Norwegian companies caught large numbers of blue whales and profited from a wartime increase in the price of whale oil from 1915 to 1918. However, the boom ended in 1919 with a sharp decline in oil prices and a shrinking market in the U.S. resulting in bankruptcy.
Further information: Whaling in Chile
Adolf Amandus Andresen immigrated to Chile in 1894 where he prospered as a tugboat captain. He later returned to Norway to learn about the whaling industry in Finnmark. In 1903 Andresen, with a harpoon cannon mounted on one of his tugboats, shot his first whale in Chilean waters. He later managed the Sociedad Ballenera de Magallanes (the Magellan Whaling Company) with a shore station in Bahía Aguila.
Andresen's 1907 catch of 79 right whales drew competition to the area though the success went unmatched. In 1914 he set out from San Pedro with a factory ship, Sobraon, and two catchers to hunt humpbacks along the coast from Chile, Peru, Ecuador and on to Colombia following the migrating animals. Andresen was the first person to raise the Chilean flag on Antarctica. However, his whaling business ultimately failed as a result of economic depression and the collapsing world market for whale oil.
Encouraged by Andresen, another Norwegian whaler, Christen Christensen, sent the Vesterlide to San Pedro, captained by his own son, to hunt blue whales in the Bay of Corcovado. Christensen also financially backed another whaling company, Sociedad Ballenera y Pescadora, which was operated by H.C. Korsholm in Valdivia. Unfortunately, the returns were inadequate and both companies were liquidated by 1913.
Recently, the Norwegian whaling industry has met increasing difficulties because of falling demand and weak recruitment. Norwegian anti-whaling groups seem to prefer to hold a low profile and watch over the slow death of the industry, instead of raising their voice and polarizing the debate.
In the last decade or two, some Norwegian scientists, veterinarians and technicians have made many contributions to the improvement of whale killing technologies, methods, and regulations, which have led to more humane outcomes for hunted whales (such as improvements in time to death and instantaneous death rate).
Only minke whaling is currently permitted, from a population of 107,000 animals in the North East Atlantic and is argued by proponents and government officials to be sustainable. Still, it has been frequently criticized by the international community, environmentalists and animal rights groups as Norway, along with Iceland and Japan, is one of very few countries that still allows whaling.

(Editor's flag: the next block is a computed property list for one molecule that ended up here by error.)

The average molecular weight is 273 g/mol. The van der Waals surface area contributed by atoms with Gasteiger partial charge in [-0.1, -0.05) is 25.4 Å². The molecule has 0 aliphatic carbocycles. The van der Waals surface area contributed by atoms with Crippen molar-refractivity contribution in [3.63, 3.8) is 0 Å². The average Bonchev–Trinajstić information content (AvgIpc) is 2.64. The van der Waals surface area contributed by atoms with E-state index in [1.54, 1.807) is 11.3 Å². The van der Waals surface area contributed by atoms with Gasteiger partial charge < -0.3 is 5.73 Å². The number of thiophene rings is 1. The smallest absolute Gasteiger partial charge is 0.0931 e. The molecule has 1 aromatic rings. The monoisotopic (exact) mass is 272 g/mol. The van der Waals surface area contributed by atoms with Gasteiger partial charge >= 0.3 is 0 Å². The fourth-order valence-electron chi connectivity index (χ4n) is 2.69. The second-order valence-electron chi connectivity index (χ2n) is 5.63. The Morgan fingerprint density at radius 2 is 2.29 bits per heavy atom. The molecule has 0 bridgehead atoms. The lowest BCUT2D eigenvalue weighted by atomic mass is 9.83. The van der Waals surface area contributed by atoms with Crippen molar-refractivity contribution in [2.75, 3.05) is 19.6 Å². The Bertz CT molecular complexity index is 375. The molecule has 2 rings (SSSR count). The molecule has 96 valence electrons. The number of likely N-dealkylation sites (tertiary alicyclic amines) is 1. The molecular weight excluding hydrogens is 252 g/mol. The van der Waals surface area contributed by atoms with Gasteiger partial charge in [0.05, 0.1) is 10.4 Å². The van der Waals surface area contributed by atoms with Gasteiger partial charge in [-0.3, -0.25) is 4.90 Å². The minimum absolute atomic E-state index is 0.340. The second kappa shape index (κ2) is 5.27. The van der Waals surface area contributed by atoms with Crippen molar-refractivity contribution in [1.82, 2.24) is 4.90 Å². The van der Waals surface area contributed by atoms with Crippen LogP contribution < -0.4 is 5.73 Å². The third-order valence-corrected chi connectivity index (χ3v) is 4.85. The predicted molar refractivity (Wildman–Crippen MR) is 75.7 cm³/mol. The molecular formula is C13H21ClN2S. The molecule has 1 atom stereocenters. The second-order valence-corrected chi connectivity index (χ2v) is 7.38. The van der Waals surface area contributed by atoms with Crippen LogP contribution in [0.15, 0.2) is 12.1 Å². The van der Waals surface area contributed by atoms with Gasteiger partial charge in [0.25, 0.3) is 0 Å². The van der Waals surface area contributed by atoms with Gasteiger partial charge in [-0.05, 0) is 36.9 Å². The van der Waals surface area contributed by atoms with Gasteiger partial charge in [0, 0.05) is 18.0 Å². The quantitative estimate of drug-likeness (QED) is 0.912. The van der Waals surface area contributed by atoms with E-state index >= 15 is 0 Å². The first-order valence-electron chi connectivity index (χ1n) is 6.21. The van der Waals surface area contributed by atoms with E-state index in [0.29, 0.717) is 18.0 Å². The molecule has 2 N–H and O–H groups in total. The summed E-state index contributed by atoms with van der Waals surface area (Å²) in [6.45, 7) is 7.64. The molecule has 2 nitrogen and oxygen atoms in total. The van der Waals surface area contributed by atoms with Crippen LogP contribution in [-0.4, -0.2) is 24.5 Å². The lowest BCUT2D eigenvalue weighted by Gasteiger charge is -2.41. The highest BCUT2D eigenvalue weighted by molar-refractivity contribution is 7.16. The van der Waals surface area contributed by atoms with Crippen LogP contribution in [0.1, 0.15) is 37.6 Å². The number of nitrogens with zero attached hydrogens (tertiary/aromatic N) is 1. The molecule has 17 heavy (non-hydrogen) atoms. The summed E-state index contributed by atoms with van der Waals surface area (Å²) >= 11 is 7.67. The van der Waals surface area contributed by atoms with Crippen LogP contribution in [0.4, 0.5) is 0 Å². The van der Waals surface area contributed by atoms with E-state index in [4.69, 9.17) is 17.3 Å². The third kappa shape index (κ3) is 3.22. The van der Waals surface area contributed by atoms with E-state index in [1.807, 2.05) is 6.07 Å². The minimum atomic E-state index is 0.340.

Norway registered an objection to the International Whaling Commission (IWC) commercial whaling moratorium, and is thus not bound by it. In 1993, Norway resumed a commercial catch, following a period of five years where a small catch was made under scientific permit. Norwegian minke whale catches have fluctuated between 218 animals in 1995 and 646 in 2003.
During the decade immediately prior to the moratorium, Norway caught around 2,000 minke whales per year. The North Atlantic hunt is divided into five areas and usually lasts from early May to late August. Norway has exported a limited amount of whale meat to the Faroes and Iceland. It has been attempting to export to Japan for several years and this was realized in 2009.
In May 2004, the Norwegian Parliament passed a resolution to considerably increase the number of minkes hunted each year. The Ministry of Fisheries also initiated a satellite tracking program of various whale species to monitor migration patterns and diving behavior. The tagging research program has been under way since 1999.
Since 2018, when the Norwegian whaling quota was increased by 30%, Norwegian whalers have been allowed to hunt a quota of 1,052 minke whales a year. Since the 1993 hunt resumption the Norwegian quota has rarely been fully met.
Whale meat captured in Norway is primarily eaten by humans. In 2014 113 metric tonnes of offal and other byproducts were sold to make animal feed for the fur industry. Whale meat is also used as a niche product for pet food in Norway. According to opinion polls by Opinion in 2009 and 2010, about 80% of Norwegians have eaten whale meat. About 32% ate it once or twice a year. 7% (2009) or "under 5%" (2010) of Norwegians eat whale meat often (more than once a month). In 2018 about 153 tonnes of whale meat was exported to Japan.
The Norwegian government formerly paid subsidies equal to about half the value of whales caught; subsidies are no longer paid.
Modern minke whaling is conducted by many small to medium-sized fishing boats in spring and summer seasons. These vessels are equipped with a 50 mm (2.0 in) or 60 mm (2.4 in) harpoon cannon and penthrite grenade tipped harpoons designed to explode inside the whale. Each harpoon is connected to a nylon line and through a system of springs to a winch.
The boats search known whaling grounds surrounding the coast of Norway at 4-6 knots watching for signs of feeding whales or flocks of birds eating krill. When a whale is spotted the gunner attempts to shoot the whale in its side, near the thorax, as the animal surfaces to blow. If the whale does not appear to die immediately the animal is hauled up to the boat where whalers with rifles will attempt to finish the animal with a shot to the head. In rare cases, a second harpoon shot may be necessary, but this is quite rare.